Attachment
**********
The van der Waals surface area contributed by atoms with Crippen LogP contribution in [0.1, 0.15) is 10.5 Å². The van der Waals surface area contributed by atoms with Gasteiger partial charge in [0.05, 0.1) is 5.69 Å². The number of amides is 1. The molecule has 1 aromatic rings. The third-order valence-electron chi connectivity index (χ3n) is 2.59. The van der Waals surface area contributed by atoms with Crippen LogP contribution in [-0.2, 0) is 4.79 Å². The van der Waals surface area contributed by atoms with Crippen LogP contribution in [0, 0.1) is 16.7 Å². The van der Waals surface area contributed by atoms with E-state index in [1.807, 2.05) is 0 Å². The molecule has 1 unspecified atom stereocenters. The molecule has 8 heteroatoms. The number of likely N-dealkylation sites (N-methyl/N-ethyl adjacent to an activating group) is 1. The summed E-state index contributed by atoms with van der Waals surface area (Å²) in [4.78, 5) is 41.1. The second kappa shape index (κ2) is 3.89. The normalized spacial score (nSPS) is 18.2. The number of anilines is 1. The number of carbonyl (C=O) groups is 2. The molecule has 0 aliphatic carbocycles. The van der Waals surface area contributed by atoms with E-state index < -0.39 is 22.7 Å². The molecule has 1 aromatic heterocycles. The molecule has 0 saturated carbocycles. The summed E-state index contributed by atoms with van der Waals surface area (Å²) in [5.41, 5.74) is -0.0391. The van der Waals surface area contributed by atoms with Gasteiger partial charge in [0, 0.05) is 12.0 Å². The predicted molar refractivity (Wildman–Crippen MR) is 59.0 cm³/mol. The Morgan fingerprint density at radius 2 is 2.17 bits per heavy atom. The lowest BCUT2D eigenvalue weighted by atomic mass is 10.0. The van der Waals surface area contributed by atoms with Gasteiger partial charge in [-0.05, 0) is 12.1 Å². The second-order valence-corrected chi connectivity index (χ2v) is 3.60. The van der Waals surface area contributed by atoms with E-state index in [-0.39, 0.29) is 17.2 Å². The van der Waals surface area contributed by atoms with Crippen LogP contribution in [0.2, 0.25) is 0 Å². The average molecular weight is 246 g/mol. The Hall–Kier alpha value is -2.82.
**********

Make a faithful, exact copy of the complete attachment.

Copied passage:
The van der Waals surface area contributed by atoms with Crippen LogP contribution in [0.1, 0.15) is 10.5 Å². The van der Waals surface area contributed by atoms with Gasteiger partial charge in [0.05, 0.1) is 5.69 Å². The number of amides is 1. The molecule has 1 aromatic rings. The third-order valence-electron chi connectivity index (χ3n) is 2.59. The van der Waals surface area contributed by atoms with Crippen LogP contribution in [-0.2, 0) is 4.79 Å². The van der Waals surface area contributed by atoms with Crippen LogP contribution in [0, 0.1) is 16.7 Å². The van der Waals surface area contributed by atoms with E-state index in [1.807, 2.05) is 0 Å². The molecule has 1 unspecified atom stereocenters. The molecule has 8 heteroatoms. The number of likely N-dealkylation sites (N-methyl/N-ethyl adjacent to an activating group) is 1. The summed E-state index contributed by atoms with van der Waals surface area (Å²) in [4.78, 5) is 41.1. The second kappa shape index (κ2) is 3.89. The normalized spacial score (nSPS) is 18.2. The number of anilines is 1. The number of carbonyl (C=O) groups is 2. The molecule has 0 aliphatic carbocycles. The van der Waals surface area contributed by atoms with E-state index < -0.39 is 22.7 Å². The molecule has 1 aromatic heterocycles. The molecule has 0 saturated carbocycles. The summed E-state index contributed by atoms with van der Waals surface area (Å²) in [5.41, 5.74) is -0.0391. The van der Waals surface area contributed by atoms with Gasteiger partial charge in [0, 0.05) is 12.0 Å². The predicted molar refractivity (Wildman–Crippen MR) is 59.0 cm³/mol. The Morgan fingerprint density at radius 2 is 2.17 bits per heavy atom. The lowest BCUT2D eigenvalue weighted by atomic mass is 10.0. The van der Waals surface area contributed by atoms with Gasteiger partial charge in [-0.05, 0) is 12.1 Å². The second-order valence-corrected chi connectivity index (χ2v) is 3.60. The van der Waals surface area contributed by atoms with E-state index in [-0.39, 0.29) is 17.2 Å². The van der Waals surface area contributed by atoms with Crippen LogP contribution in [0.2, 0.25) is 0 Å². The average molecular weight is 246 g/mol. The Hall–Kier alpha value is -2.82.